CT Scan :: Nationwide Children's Hospital

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CT Scan

About the Test

A CT (Computed Tomography) Scan is a type of x-ray that takes pictures of your child's body. The CT machine does not hurt or touch your child. He or she must lie very still while the x-rays are being taken.
The preparation for this test depends on the part of the body being scanned. Usually there is no special preparation for this test.
If your child needs special preparation, you will get instructions from your child’s doctor’s office after the test is scheduled.

Before the Test

  • Be sure to tell the technologist if there is a chance you or your child may be pregnant.
  • Please talk about the scan with your child before the test so he will know what the technologist will be doing. The technologist will tell you how long the test will take. Feel free to ask questions before and after the test. Parents may stay with their child during the CT scan, except for pregnant women and parents who have other children with them.
  • The technologist may give some contrast solution in the child's vein through a small needle (or IV). Your child will feel a little stick at first, but if he holds still, it will last only a few seconds.
  • The contrast medium circulates in the blood and makes certain parts of the child's body show up clearly on the x-rays.
  • Please arrive to register 10 minutes before the procedure time. From time to time, the schedule gets behind or delayed. When this happens the technologist will be sure to let you know when the scan will be done.

General Anesthesia

A parent or legal guardian needs to be present if your child is to have general anesthesia. The parent or guardian will need to give information on the child’s health and sign a form giving consent for sedation. If a parent or guardian cannot be here, please have a phone number where an anesthesiologist can reach them before the test.
Child Care: please try to arrange for childcare for other children in the family.
Stroller: if your child will be sedated or have general anesthesia, it may be helpful to bring your stroller from home.
If your child is having general anesthesia you will get a call from the Procedure Center the evening before the procedure. They will tell you where and when to arrive, and give you further instructions regarding eating and drinking.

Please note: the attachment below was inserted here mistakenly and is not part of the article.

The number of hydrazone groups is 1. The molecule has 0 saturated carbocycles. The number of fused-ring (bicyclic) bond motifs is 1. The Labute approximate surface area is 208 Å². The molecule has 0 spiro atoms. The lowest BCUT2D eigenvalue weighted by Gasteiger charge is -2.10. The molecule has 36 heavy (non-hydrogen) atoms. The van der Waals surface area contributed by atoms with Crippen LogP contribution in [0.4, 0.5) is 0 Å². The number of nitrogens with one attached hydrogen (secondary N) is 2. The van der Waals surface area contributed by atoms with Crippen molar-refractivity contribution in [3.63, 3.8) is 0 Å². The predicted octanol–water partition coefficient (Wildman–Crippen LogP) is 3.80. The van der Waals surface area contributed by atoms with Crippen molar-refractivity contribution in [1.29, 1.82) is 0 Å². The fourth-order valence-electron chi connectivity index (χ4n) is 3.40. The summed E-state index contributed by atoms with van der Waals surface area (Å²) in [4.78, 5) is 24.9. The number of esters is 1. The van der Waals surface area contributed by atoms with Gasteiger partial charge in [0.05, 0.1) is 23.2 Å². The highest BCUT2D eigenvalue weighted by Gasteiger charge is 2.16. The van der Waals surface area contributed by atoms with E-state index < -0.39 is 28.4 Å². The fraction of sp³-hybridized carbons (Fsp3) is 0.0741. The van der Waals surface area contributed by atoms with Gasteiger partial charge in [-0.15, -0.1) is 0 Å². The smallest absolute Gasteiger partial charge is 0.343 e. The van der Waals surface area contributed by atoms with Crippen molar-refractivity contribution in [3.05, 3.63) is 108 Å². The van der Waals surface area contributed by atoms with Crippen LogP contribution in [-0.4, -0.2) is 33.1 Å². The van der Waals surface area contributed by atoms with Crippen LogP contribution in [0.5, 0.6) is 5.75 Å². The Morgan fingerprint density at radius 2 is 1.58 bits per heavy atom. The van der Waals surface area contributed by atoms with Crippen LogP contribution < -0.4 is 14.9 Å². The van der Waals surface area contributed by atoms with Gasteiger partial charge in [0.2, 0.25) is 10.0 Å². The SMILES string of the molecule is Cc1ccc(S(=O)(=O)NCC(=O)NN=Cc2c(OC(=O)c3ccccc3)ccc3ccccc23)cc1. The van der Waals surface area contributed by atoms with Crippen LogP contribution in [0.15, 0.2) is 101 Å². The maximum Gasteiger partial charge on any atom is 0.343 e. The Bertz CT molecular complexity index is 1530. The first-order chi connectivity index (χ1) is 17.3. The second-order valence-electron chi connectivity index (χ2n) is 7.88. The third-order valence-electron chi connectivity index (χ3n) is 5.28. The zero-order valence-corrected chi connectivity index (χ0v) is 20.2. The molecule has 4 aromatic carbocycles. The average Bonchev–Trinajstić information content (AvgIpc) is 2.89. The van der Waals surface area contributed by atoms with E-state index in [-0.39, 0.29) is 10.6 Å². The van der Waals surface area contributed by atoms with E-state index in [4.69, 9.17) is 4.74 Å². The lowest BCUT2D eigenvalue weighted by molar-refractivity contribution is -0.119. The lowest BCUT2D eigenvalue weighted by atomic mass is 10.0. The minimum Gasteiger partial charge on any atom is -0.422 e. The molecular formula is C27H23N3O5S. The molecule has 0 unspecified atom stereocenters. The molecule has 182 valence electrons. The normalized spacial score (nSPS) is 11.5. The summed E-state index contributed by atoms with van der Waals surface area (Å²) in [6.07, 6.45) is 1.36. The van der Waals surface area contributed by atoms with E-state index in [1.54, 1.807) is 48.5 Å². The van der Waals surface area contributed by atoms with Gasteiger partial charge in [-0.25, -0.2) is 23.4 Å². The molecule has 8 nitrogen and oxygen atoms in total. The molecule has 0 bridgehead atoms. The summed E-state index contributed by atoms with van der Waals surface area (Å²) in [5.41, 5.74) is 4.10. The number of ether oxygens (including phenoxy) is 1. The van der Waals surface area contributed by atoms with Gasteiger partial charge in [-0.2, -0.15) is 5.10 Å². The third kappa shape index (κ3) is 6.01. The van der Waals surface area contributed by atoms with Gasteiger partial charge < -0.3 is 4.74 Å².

If you have questions, call the Procedure Center at 614-722-5200.

How the Test is Done

Image of CT Scan

Picture 1: Having a CT Scan

  • For the test, your child will be placed on a padded table. Straps, like seat belts in a car, will be placed across his body and fastened to the table to keep him from moving or falling.
  • If your child is having a brain CT scan, anything on his or her head (such as metal hair clips, a hat, glasses or a wig) will be removed. A strap will be placed across his forehead and soft pads will be placed beside his ears to help hold his head still.
  • If a scan of your child's abdomen is being taken, he or she will need to drink oral contrast solution before the scan. The contrast is mixed with fruit punch.
  • If your child prefers another kind of juice, bring 20 ounces with you. The contrast can be mixed in any juice, tea or soda.
  • Your child’s arms will be placed above the head so they are not in the picture. You may need to hold his hands during the scan.
  • If your child has Anesthesia, he will be placed on a heart monitor and pulse oximeter so the nurse and doctor can check his heart rate and breathing during the CT scan
  • The technologist will move the table so that the area to be scanned is just inside the opening of the CT machine (see Picture 1). The technologist will go into another room to start the CT machine.
  • The technologist will stay in the other room to run the machine, but will always be able to see your child through the window and talk to him or her through an intercom system.
  • Your child will hear a buzzing sound when the CT machine starts. The CT machine moves around the part of the body being scanned and makes a whirring sound. As it moves, X-ray beams are sent out. X-ray detectors pick up these beams. They are measured and collected in the memory of the computer. The computer makes a picture of the section of the body.
  • Your child must hold his body very still until the motor stops running. The technologist will watch the monitor to see that the pictures are being taken correctly.

After the Test

If your child has Anesthesia, he or she will be in the Procedure Center recovery area for 30 minutes to one hour after the test is done while he or she wakes up. Your child needs to be fully awake before going home.

  • Your child should not return to school or childcare on the day of the CT scan. He or she needs to be supervised by a parent or other caregiver the rest of the day.
  • Your child will be given something to eat and drink before going home.
  • The nurse will give you home-going instructions for your child.
  • A report of the CT scan will be sent to your child’s doctor within 48 hours. The doctor will explain the test results and the plan for medical care.

If you have any questions, be sure to ask your doctor or nurse, or call the Nationwide Children’s Hospital CT Department at (614) 722-9255.

CT Scan (PDF)

HH-III-19 7/78, Revised 5/15 Copyright 1978, Nationwide Children’s Hospital 

Nationwide Children's Hospital
700 Children's Drive Columbus, Ohio 43205 614.722.2000